“Do it for me? Please? You’re my baby sister, so please do it for me?”
Jillian was more than ready with her excuses on why she wouldn’t want to do so. She was ready to yell at Mary for all the possible explanations she could provide. But she found herself unable to speak. When she finally spoke, Jillian noticed that her voice was cracked.
“I’m not ready, Mary. I’m not ready to do things without you.”
“You need to. I’ll be around. Well, not around as in lurking in the shadows kind of around. But you get my point, right?”
Jillian nodded slowly, and Mary walked towards the hallway. Jillian could hear nothing else but the chirping of the birds outside.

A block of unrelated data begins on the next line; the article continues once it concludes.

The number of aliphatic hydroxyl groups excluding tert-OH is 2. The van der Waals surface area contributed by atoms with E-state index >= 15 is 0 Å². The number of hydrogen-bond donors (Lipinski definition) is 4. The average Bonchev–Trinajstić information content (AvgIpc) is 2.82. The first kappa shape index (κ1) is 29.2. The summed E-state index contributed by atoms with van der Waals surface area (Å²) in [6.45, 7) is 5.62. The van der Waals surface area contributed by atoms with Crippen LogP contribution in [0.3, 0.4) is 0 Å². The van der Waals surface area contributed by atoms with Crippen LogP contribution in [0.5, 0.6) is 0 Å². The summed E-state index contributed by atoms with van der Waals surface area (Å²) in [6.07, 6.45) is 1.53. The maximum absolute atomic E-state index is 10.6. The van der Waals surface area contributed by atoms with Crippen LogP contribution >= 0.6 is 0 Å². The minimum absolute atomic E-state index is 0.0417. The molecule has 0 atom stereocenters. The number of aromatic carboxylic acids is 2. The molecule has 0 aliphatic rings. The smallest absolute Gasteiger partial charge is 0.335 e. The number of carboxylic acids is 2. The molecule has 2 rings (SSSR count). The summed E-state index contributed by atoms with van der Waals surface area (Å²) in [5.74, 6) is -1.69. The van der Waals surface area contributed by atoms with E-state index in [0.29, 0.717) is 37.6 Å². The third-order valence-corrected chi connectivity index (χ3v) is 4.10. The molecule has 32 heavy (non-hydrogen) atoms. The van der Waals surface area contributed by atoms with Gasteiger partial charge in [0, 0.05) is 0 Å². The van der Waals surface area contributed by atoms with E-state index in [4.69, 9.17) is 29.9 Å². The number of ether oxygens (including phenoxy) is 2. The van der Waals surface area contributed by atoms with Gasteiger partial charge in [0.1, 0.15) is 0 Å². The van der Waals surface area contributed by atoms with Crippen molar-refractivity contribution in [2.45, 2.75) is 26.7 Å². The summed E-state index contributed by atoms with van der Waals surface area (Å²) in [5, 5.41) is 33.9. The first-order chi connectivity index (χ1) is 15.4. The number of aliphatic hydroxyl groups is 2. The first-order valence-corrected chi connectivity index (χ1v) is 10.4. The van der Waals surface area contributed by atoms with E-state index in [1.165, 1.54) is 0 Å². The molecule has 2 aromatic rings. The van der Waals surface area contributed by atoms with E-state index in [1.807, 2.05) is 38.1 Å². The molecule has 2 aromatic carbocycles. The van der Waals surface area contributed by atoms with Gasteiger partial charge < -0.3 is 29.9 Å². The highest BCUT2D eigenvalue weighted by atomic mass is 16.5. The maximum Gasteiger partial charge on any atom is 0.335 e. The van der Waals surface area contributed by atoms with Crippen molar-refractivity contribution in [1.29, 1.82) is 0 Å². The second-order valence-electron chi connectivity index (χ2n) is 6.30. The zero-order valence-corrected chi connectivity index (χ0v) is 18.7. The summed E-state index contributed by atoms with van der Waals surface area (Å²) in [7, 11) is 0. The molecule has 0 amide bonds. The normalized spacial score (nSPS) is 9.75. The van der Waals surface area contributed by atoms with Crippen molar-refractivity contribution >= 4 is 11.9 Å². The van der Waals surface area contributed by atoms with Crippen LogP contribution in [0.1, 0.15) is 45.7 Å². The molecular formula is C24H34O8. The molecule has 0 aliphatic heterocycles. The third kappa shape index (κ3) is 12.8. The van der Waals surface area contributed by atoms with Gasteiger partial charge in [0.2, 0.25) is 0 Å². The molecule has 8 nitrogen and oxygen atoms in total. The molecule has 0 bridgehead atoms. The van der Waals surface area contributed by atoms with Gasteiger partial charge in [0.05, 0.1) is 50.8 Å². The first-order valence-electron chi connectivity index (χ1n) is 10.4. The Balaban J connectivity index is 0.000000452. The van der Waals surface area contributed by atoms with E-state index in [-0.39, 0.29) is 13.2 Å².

The place was filled to the brim with people in black as they carried bouquets of lilies, chrysanthemums, and daffodils. Candles would be lit in every inch of the place, which would eventually be stolen by some of the children when the visitors wouldn’t be looking. Some would come alone, while some would come with their relatives. But no matter who came, people in the cemetery had one reason for going there, no matter what.
Jillian had avoided this day for three years, mumbling excuses to her parents about her being too busy with work to come along with them to the cemetery. She managed to avoid visiting her parents’ home during the first week of November, but she had run out of her luck when her friends managed to make her go home with the notion that her parents were in an emergency. However, when she got home, her parents could only look dumbstruck when Jillian huffed at their claims that they were both fine.